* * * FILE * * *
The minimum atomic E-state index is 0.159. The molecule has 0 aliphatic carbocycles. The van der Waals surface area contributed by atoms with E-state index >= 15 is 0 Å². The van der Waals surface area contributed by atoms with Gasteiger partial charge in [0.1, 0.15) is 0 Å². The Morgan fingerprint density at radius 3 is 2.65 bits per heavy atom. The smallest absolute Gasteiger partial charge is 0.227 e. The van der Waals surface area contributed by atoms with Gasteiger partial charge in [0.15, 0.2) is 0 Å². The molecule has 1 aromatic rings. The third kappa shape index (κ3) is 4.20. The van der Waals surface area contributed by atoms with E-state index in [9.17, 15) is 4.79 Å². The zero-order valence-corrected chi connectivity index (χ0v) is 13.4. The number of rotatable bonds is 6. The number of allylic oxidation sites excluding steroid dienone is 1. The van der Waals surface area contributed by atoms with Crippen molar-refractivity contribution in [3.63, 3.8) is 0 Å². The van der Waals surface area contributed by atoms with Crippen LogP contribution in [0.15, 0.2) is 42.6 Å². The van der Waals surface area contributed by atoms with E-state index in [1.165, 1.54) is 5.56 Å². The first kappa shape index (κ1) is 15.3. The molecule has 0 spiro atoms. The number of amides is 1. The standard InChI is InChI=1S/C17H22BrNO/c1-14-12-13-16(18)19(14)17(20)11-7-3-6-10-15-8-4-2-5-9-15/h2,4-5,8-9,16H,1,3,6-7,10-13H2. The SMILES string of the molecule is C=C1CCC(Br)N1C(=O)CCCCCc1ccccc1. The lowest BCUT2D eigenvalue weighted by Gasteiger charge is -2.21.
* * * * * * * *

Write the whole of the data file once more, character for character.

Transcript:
The minimum atomic E-state index is 0.159. The molecule has 0 aliphatic carbocycles. The van der Waals surface area contributed by atoms with E-state index >= 15 is 0 Å². The van der Waals surface area contributed by atoms with Gasteiger partial charge in [0.1, 0.15) is 0 Å². The Morgan fingerprint density at radius 3 is 2.65 bits per heavy atom. The smallest absolute Gasteiger partial charge is 0.227 e. The van der Waals surface area contributed by atoms with Gasteiger partial charge in [0.15, 0.2) is 0 Å². The molecule has 1 aromatic rings. The third kappa shape index (κ3) is 4.20. The van der Waals surface area contributed by atoms with E-state index in [9.17, 15) is 4.79 Å². The zero-order valence-corrected chi connectivity index (χ0v) is 13.4. The number of rotatable bonds is 6. The number of allylic oxidation sites excluding steroid dienone is 1. The van der Waals surface area contributed by atoms with Crippen molar-refractivity contribution in [3.63, 3.8) is 0 Å². The van der Waals surface area contributed by atoms with Crippen LogP contribution in [0.15, 0.2) is 42.6 Å². The van der Waals surface area contributed by atoms with E-state index in [1.165, 1.54) is 5.56 Å². The first kappa shape index (κ1) is 15.3. The molecule has 0 spiro atoms. The number of amides is 1. The standard InChI is InChI=1S/C17H22BrNO/c1-14-12-13-16(18)19(14)17(20)11-7-3-6-10-15-8-4-2-5-9-15/h2,4-5,8-9,16H,1,3,6-7,10-13H2. The SMILES string of the molecule is C=C1CCC(Br)N1C(=O)CCCCCc1ccccc1. The lowest BCUT2D eigenvalue weighted by Gasteiger charge is -2.21.